Assembly Election

Northern Bishops: Catholics should quiz election candidates

The north's Catholic bishops have called on voters to quiz assembly candidates about their policies

CATHOLICS can never support any policy that undermines unborn children's right to life, the northern bishops have said.

In a wide-reaching pastoral letter ahead of the assembly elections, the bishops compiled a list of 10 questions Catholics are encouraged to ask candidates, including their parties' policies on abortion and child poverty.

They said tackling child poverty must be prioritised in the executive's new programme for government.

"It is an indictment on the priorities and preoccupations of the last assembly that Northern Ireland was the only region in the UK where levels of childhood poverty actually increased, with over 101,000 children in Northern Ireland now living below the poverty line," the letter states.

They said politicians must work to eradicate child poverty and social need.

"One practical appeal we make is for funding to be made available to schools so that no pupil begins the day without a nutritional breakfast."

The letter reminded Catholic voters of Pope Francis's recent comment that there are "no grounds for considering homosexual unions to be in any way similar or even remotely analogous to God’s plan for marriage and family".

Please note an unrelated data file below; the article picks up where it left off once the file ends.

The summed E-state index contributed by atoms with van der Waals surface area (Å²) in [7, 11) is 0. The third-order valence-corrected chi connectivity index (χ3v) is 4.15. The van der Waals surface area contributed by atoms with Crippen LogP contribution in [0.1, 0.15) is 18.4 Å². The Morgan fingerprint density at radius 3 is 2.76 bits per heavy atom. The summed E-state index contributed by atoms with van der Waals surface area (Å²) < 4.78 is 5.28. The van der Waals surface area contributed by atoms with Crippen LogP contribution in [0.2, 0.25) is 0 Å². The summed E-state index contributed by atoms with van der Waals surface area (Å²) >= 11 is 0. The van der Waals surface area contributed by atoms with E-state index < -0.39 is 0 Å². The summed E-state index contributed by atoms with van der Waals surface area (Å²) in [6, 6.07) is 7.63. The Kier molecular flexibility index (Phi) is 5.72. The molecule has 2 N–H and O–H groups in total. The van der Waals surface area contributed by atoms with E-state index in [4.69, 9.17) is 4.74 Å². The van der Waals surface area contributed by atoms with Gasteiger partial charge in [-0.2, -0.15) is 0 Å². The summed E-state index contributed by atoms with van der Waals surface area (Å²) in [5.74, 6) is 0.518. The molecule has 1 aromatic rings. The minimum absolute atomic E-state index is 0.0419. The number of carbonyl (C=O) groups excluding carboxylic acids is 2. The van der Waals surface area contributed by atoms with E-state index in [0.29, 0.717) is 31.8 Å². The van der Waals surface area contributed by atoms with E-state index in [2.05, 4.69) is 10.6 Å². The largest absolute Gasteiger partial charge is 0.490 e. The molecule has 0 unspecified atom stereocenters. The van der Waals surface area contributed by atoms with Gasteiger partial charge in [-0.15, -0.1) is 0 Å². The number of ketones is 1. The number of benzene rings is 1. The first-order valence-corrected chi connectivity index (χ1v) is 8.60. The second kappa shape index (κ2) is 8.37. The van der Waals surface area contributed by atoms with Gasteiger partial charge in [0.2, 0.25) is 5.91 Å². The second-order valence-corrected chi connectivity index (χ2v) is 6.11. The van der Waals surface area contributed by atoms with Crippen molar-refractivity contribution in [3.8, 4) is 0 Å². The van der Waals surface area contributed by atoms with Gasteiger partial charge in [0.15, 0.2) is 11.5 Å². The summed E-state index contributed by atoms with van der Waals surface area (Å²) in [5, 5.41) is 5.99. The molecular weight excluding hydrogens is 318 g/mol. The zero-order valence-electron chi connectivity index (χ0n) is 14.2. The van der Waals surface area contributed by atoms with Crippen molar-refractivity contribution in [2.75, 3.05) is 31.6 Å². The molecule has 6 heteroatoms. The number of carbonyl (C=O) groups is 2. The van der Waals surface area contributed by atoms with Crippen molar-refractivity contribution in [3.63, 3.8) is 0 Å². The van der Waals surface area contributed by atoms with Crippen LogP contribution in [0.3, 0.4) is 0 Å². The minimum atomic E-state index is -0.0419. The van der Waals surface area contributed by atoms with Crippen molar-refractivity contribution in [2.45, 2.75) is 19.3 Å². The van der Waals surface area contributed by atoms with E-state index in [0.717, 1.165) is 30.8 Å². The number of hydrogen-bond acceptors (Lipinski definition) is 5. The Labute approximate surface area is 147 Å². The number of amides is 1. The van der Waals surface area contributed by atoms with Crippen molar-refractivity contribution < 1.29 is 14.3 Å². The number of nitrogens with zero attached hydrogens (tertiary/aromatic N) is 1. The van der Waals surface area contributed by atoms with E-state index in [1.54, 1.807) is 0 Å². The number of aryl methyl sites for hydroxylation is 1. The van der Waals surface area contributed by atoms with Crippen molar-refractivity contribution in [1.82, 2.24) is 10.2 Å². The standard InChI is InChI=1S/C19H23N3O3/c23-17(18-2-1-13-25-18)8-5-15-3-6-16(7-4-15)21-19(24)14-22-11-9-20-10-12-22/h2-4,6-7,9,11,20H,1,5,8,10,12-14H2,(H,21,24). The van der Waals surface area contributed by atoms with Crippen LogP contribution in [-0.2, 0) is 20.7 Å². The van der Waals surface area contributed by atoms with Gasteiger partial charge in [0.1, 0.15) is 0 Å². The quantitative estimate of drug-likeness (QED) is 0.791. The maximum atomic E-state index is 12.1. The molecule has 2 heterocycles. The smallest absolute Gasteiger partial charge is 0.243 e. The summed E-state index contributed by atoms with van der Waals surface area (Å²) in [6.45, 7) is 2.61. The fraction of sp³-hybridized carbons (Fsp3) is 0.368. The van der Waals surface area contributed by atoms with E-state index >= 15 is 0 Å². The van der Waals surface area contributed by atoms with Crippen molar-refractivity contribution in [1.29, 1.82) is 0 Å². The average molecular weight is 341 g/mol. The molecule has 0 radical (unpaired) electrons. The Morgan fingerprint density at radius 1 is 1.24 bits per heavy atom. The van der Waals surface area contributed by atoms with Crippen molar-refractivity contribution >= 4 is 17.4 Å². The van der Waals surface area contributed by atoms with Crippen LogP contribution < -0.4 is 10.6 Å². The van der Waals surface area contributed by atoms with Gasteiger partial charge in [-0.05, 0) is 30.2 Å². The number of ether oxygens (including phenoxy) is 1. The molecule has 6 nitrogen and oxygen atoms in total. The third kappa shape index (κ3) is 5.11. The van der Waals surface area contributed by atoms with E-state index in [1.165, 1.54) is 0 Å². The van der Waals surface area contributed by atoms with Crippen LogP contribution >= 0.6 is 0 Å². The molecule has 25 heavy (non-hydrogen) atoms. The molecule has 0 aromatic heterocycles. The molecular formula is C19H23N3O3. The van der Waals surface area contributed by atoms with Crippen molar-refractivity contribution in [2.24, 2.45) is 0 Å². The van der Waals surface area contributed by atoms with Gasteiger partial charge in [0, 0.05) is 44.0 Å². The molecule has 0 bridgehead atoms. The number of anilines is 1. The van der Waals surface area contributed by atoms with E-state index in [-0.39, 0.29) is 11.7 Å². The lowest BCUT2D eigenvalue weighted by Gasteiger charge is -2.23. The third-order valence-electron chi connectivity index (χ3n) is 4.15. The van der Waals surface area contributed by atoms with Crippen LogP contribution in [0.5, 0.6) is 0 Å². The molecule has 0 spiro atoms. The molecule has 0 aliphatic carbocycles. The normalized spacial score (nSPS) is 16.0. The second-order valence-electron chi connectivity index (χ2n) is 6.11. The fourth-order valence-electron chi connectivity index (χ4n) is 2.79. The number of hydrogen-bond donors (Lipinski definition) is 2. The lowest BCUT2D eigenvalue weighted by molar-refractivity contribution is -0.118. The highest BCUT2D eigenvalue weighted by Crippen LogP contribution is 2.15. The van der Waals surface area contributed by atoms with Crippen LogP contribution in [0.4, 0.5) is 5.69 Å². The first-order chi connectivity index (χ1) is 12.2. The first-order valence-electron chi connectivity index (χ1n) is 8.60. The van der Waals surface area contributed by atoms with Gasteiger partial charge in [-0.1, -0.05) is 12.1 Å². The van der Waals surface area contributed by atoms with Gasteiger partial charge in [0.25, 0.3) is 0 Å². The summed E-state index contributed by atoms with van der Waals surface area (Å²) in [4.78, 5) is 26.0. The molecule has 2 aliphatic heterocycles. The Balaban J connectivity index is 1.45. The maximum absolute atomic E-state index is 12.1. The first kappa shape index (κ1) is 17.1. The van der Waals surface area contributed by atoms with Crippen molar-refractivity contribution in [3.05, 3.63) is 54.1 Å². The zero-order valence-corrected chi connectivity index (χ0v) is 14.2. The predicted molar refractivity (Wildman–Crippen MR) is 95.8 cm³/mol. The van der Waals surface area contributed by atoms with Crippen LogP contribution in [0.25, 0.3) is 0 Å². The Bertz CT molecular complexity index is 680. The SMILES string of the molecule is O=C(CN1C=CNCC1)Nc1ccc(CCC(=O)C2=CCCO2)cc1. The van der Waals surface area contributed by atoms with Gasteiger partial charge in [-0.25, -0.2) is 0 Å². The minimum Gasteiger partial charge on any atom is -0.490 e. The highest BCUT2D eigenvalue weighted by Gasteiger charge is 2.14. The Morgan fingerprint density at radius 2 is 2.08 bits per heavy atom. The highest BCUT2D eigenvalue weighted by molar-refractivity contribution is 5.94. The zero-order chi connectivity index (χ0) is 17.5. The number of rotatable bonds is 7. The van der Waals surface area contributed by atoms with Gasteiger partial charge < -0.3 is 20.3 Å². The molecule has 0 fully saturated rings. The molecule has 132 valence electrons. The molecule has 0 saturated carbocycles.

The bishops said marriage between a man and a woman is "the foundation and cornerstone of society and therefore deserving of special recognition and protection in policy and law".

They also called for a "new and more constructive political culture" and said a preoccupation with "tribal issues" and party point-scoring had alienated many people, particularly the young, from politics.

The letter reaffirmed the importance of Catholic education and said the existence of faith schools is to be "celebrated and encouraged as part of a genuinely tolerant society that respects diversity and parental choice".

Calling on the assembly to tackle educational under-achievement, the bishops said politicians must also address continuing problems around post-primary transfer tests.

Assembly Election

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